The new minimum tax rate is 5 percent for tax year 2018, 10 percent for tax years 2019 through 2025, and 12.5 percent for tax years after 2025.  Taxpayers now must calculate their tax liability under the new rules to determine whether they are subject to the BEAT. 

One-Time Transition Tax

Finally, a transition tax imposed under Code Section 965 applies to U.S. shareholders on deferred foreign earnings as part of the transition to the new participation exemption system of taxation under the Act.  Deferred foreign earnings refers to the accumulated post-1986 deferred foreign earnings.  Such foreign earnings that are held as cash or cash equivalents are taxed at a rate of 15.5 percent and all other earnings are taxed at 8 percent.  U.S. shareholder may elect to pay the transition tax in eight installments.

Will the New Tax Act Affect You? Part Three

In my last post, I discussed some key changes of the Tax Cuts and Jobs Act that will be affecting business entities. In this post, I will discuss how the Act will impact an individual’s decisions on estate planning.

Part Three: Estate Planning

Unlike some of the tax law changes that affect corporations (as discussed in Part Two) which are permanent, the changes to estate tax, gift tax, and generation-skipping transfer tax are effective in tax year 2018 and set to expire after 2025.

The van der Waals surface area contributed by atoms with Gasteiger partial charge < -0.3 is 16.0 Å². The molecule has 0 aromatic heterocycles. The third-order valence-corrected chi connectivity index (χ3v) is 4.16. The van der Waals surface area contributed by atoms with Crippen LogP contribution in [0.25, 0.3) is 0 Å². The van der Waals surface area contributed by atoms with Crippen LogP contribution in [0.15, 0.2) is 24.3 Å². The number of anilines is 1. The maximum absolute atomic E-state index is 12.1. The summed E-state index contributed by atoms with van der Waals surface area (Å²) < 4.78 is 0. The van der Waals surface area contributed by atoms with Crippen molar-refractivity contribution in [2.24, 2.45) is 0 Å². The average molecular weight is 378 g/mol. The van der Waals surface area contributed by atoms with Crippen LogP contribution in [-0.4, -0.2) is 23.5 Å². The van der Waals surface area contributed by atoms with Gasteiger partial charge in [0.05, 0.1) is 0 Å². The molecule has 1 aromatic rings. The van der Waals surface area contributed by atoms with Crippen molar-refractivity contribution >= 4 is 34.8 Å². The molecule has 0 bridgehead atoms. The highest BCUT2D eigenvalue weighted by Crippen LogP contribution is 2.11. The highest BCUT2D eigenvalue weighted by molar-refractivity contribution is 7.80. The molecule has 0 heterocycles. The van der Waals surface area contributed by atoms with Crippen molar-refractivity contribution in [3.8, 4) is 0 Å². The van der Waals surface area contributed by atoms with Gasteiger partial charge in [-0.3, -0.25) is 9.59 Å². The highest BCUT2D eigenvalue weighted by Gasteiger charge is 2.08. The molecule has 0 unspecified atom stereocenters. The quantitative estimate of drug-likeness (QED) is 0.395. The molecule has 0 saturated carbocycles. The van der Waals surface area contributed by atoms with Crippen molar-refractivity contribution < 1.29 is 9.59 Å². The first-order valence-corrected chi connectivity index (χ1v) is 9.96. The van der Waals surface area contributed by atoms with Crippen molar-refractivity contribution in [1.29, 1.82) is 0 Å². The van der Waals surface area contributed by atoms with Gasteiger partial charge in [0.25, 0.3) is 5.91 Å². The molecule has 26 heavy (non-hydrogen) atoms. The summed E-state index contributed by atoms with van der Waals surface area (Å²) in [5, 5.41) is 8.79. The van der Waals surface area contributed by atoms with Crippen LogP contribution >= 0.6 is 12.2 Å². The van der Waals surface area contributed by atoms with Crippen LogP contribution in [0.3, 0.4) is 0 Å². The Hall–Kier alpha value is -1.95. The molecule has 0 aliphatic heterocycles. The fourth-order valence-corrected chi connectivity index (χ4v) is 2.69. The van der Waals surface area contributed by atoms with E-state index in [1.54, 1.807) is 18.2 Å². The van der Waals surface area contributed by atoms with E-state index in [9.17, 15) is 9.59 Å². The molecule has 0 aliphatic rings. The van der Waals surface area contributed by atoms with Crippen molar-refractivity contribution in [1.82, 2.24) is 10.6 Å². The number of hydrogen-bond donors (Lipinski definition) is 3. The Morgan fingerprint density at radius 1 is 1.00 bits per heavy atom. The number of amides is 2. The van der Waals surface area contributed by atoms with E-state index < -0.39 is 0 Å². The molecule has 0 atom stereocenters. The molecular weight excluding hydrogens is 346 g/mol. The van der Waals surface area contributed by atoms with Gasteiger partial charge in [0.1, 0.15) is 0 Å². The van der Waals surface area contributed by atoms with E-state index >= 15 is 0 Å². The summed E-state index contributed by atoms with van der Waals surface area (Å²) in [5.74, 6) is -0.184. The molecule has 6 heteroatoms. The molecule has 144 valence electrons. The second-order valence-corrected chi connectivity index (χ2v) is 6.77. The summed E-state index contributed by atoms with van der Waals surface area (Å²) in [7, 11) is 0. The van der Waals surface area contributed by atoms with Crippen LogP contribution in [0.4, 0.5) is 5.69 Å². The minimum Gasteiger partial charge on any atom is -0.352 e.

Beginning 2018, the Tax Cuts and Jobs Act increased the exemption amount (the amount that an individual can gift or own at death without being subject to gift or estate tax) from $5,490,000 (for 2017) to $11,180,000.  The exemption amount is $22,360,000 for a married couple.  The generation-skipping transfer tax exemption has also been increased to the same amounts for individuals and married couples and also set to expire after 2025.

While the change may not affect estate planning considerations for individuals or married couples with estates below the pre-Tax Act exemption amounts, those who are at or above the pre-Act exemption should re-evaluate their estate plan accordingly.

One of the starting points is to consider both the income tax consequences and the estate tax consequences in the assessment of your estate plan.  For example, an individual who currently holds an asset with a low adjusted basis and that asset has significantly appreciated in value (and is expected to continue to appreciate throughout the individual’s lifetime) may want to hold the asset until death in order to obtain a step-up in the basis of the asset.  At death, the basis of the asset will be treated as equal to its fair market value, thereby resulting in income tax savings on the gains of the asset.  While the value of the asset in includible in the gross estate of the decedent, the increase in the estate tax exemption may eliminate the concern of triggering the estate tax liability for those individuals and married couples below the newly-increased exemption amounts.